Al-Walid II ibn Yazid ibn Abd al-Malik succeeded his uncle Hisham (724-743) in 743 , as his father Yazid II (720-724) had predetermined. Under his reign, tensions between the tribes of the northern and southern Arabs increased considerably. The Umayyads increasingly lost their prestige and authority, as they were no longer considered neutral mediators due to the rash policies of al-Walid II. This increasingly weakened the rule of the Umayyads, who relied primarily on the Arab tribes and their troops to exercise their power.
When the Kharijites conquered Kufa in Iraq in 743 and were able to rule large parts of the country, the Umayyads also lost control of the Iranian provinces, where the Abbasid propaganda could now spread quickly.
When al-Walid II appointed two of his underage sons to be heirs to the throne, tensions arose within the Umayyad clan. Since these sons were descended from a female slave and were therefore not entitled to succession to the throne, many Umayyads felt that they were being left out. So with Yazid III. a son of al-Walid I entitled to the throne was raised to caliph. Al-Walid was overthrown and murdered on April 17th, 744.
The reputation of the Umayyads and the loyalty of the Arab tribes were severely damaged by the murder of the caliph and the power struggles that broke out. Within a few years this led to the fall of the dynasty and the rise of the Abbasids.
Despite these political problems, al-Walid devoted himself above all to his construction projects in the Syrian desert . Of the desert castles preserved as ruins, Qusair 'Amra , Khirbat al-Mafjar and Mshatta are attributed to his reign . He also had a Roman fortress, which was probably 25 kilometers south of Palmyra , expanded into the desert castle al-Bachrāʾ. At least from Qusair 'Amra and Khirbat al-Mafjar it is certain that formal royal ceremonies took place in their sumptuously decorated baths for the glorification of the ruler. Some historians suspect that al-Walid II introduced the institution of the harem and eunuchs to the Islamic palace, others cite Yazid I or Muʿāwiya I for this.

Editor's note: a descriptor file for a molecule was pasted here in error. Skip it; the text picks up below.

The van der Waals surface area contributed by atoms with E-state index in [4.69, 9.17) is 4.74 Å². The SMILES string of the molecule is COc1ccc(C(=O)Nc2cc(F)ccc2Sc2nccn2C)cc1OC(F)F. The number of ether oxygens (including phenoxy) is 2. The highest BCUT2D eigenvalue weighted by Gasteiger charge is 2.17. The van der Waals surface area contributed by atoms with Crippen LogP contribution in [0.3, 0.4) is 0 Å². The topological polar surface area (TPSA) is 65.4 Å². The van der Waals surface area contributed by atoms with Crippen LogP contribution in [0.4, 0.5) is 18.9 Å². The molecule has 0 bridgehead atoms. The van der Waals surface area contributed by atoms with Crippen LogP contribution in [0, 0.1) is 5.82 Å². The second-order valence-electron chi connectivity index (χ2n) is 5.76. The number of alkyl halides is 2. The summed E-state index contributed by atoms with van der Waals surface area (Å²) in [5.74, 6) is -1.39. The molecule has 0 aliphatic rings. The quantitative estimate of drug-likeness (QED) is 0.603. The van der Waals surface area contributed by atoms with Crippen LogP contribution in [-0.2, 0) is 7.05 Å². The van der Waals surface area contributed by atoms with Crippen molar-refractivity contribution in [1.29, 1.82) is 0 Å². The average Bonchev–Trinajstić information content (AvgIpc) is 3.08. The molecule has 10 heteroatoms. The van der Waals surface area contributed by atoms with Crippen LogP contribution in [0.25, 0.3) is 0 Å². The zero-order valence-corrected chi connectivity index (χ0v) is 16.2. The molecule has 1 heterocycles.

Al-Walid II is portrayed in the sources as shapely, powerful, violent and vain. He was known for his fancy and colorful robes with which he appeared on festive occasions. He wrote rhythmic verses that were often in dialogue form and were suitable for musical performance. He is also mentioned as the composer of many popular melodies and is said to have played most of the musical instruments of his time, namely the lute oud , the drum tabl and the square frame drum daff . In Mecca , where he presumably stayed during the Hajj , he took singing lessons from a well-known singer.
Music and the enjoyment of wine played a major role at his palace festivals . The ruler himself entertained his guests with rude jokes. So he came ridden into the audience hall on a horse or a donkey, while girls walked before him beating drums. Another time al-Walid II hit the drum attached to a horse so hard that the animal reared up and frightened the guests. Such scenes are referred to by frescoes in Qusair 'Amra, which show a dancing monkey and a bear playing the lute (presumably a man in disguise).
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- Ulrich Haarmann: History of the Arab World . Edited by Heinz Halm . CH Beck, Munich 2001, ISBN 3-406-47486-1 .
- Gernot Rotter : The Umayyads and the Second Civil War (680–692). ( Treatises for the customer of the Orient , Volume 45.3), Steiner, Wiesbaden 1982, ISBN 3-515-02913-3 .
- JJ Saunders: A history of Medieval Islam. Routledge & Paul, London 1965, ISBN 0-7100-2077-5 . (Also: Reprint. Routledge, London et al. 1990, ISBN 0-415-05914-3 )
- Julius Wellhausen : The Arab Empire and its fall . Reimer, Berlin 1902. (2nd unchanged edition, de Gruyter, Berlin 1960)
- Robert Hillenbrand: La Dolce Vita in Early Islamic Syria . In: Ders .: Studies in Medieval Islamic Architecture. Vol I. The Pindar Press, London 2001, pp. 74, 93, 108f
|BRIEF DESCRIPTION||Umayyad Caliph|
|DATE OF BIRTH||706|
|DATE OF DEATH||744|